At the 10th hour, I was asked to serve as a chaperone for Shanley High School’s 2022 March for Life in D.C., and eagerly participated my fourth trip to the capitol to join the throngs of those speaking out for life in this 49th year since the infamous Roe vs. Wade decision, which codified abortion in our land throughout pregnancy.
But at the 11th hour, our trip was cancelled due to the enormity of obstacles that had presented themselves, and we were called to pray from home.
As I heard the opening speakers at the rally before the march on Real Presence Radio, my heart swelled. I could feel the energy, the excitement, the zeal for life.
The prior evening, the Catholics for Choice group had stolen into the night, projecting pro-abortion views in messages illuminated by lights onto the exterior of the Basilica of the National Shrine of the Immaculate Conception.
A Tweet from a group representative explained: “We projected on the Basilica in DC because we know that most Catholics support reproductive healthcare. If you’re a fellow pro-choice Catholic/person of faith, join us by speaking out & sharing your story,” adding the hashtags, “#LiberateAbortion,” and “AbortionIsEssential.”
In an attached video, the rep is standing across the street from the basilica, the slogans flashing onto the sacred structures behind her, as she gives an impassioned plea: “We are here tonight to lift up the majority of Catholics in the United States who support abortion rights and do not want to see Roe vs. Wade struck down.” (My emphasis.)
She said people who’ve had abortions are sitting in the pews, speaking from the lectern, and teaching Sunday school. “Abortion is part of the life of the Church,” she said, “and we are so tired of the clergy and the rightwing stigmatizing women and people who’ve had abortions. We need to start listening to them.”
The woman got it partially right. The post-abortive are part of our community, but they are part of the wounded of our community seeking reconciliation and redemption, not sitting proudly in their sin. Yes, we need to start listening to them, and we have been doing so. Hear some of these stories at https://silentnomoreawareness.org/.
Thankfully, those deeds done in the dark were a paltry act when placed next to the tremendously lively, positive pro-life march that followed, in the light, the next day, and the rally preceding it.
One of the keynote speakers, Fr. Mike Schmitz from the Diocese of Duluth, shared the story of a woman named Helen who walked away from her beloved job as a nurse in 1973 when her hospital started performing abortions. He later revealed that the woman was his maternal grandmother, and how much that decision had impacted her and her entire family line.
Fr. Mike said each of our lives matter, indicating that what we do for life – whether making a hard decision like his grandmother did, marching with thousands of others to prayerfully protest abortion, or standing on the streets of our city to offer hopeful alternatives for those seeking it – also matters.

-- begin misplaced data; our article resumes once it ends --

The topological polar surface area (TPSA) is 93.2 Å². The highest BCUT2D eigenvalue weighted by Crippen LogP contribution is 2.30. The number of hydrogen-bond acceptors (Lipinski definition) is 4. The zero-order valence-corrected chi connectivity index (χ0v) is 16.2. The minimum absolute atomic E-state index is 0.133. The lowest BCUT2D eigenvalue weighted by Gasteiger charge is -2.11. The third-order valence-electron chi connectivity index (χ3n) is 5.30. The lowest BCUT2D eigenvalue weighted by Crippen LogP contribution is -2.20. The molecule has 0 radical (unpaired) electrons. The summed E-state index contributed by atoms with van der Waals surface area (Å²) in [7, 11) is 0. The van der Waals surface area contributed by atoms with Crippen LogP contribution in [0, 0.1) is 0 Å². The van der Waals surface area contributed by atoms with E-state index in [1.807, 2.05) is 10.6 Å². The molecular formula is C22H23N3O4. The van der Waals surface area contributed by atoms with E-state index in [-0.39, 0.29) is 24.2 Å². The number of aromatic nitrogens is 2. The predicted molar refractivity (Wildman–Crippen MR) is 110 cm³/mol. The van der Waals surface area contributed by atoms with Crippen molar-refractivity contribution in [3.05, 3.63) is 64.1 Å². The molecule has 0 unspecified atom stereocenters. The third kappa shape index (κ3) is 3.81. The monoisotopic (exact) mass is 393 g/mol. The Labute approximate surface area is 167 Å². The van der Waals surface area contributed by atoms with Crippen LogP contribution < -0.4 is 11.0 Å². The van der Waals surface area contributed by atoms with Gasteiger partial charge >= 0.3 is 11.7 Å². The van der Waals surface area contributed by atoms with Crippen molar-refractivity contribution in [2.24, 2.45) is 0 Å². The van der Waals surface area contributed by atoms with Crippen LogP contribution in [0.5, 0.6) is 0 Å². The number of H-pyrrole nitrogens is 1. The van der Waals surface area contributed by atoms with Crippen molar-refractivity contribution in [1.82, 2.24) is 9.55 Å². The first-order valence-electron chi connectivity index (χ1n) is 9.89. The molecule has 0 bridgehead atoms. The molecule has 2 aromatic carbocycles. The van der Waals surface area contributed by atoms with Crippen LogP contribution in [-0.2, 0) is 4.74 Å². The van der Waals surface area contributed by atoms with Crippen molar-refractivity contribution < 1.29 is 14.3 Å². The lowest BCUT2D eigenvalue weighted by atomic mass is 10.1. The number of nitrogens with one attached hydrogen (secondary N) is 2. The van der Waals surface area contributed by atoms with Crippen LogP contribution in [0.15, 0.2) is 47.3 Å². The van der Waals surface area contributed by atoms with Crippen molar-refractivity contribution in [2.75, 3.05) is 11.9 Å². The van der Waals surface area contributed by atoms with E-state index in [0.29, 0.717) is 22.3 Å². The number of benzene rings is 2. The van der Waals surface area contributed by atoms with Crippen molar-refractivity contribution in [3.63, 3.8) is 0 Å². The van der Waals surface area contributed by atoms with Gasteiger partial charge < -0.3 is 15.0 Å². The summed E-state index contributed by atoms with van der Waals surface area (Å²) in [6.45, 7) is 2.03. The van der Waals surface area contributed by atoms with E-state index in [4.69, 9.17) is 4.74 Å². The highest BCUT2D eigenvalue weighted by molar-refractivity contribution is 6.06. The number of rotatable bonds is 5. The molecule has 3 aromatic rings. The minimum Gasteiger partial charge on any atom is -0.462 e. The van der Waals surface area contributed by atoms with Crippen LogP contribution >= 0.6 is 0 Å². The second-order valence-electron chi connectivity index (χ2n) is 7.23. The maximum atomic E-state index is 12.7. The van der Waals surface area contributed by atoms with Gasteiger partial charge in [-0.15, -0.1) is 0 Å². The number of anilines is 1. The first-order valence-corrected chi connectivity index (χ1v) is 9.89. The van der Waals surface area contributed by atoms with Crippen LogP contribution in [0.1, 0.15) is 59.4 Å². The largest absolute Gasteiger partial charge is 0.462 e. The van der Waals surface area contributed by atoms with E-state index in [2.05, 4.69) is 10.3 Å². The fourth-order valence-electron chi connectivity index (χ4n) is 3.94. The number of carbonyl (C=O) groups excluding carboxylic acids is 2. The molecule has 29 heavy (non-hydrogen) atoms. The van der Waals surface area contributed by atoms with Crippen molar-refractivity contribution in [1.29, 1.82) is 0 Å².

He also shared of someone in an unplanned pregnancy situation whom he’d counseled 12 years ago who ended up completing the pregnancy, even when all her family and friends had advised she “just get rid of it,” and recalled how he’d assured her that her baby mattered and she was already a mother.
“She said, ‘I thought I hated my baby, and all these many years later I realized I didn’t hate my baby. I hated the circumstances in which I found myself…I was ashamed of myself,’” he relayed. She offered a suggestion to Schmitz for his D.C. address: “They need to know that my son is a gift from God himself.”
“That willingness to stand, that willingness to walk,” Schmitz followed, “it has echoed into my life; into the life of that young woman; and it is incarnate in the life of this 12-year-old boy, who wouldn’t be here if my Grandma Helen hadn’t stood…hadn’t walked.”
“Every child matters. Every woman matters. Every person matters,” he concluded. “Your being here standing, your being here walking, it changes you. And you matter.”
The words projected onto the basilica that night have now disappeared, and as the Archbishop of Washington, Cardinal Wilton Gregory, proclaimed: “The true voice of the Church was only to be found” within the basilica that evening.
“There, people prayed and offered the Eucharist, asking God to restore a true reverence for all human life” he wrote in a statement. “Those whose antics projected words on the outside of the church building demonstrated by those pranks that they really are external to the Church, and they did so at night. John 13:30.”
[Note: I write about my experiences on the sidewalk Downtown Fargo on Wednesday, the day abortions happen at our state’s only abortion facility, for New Earth magazine — the official news publication of the Fargo Diocese. I hope you find “Sidewalk Stories” helpful in understanding the truth about abortion and how it plays out tragically each week here in Fargo, N.D. The preceding ran in New Earth’s Feb. 2022 issue.]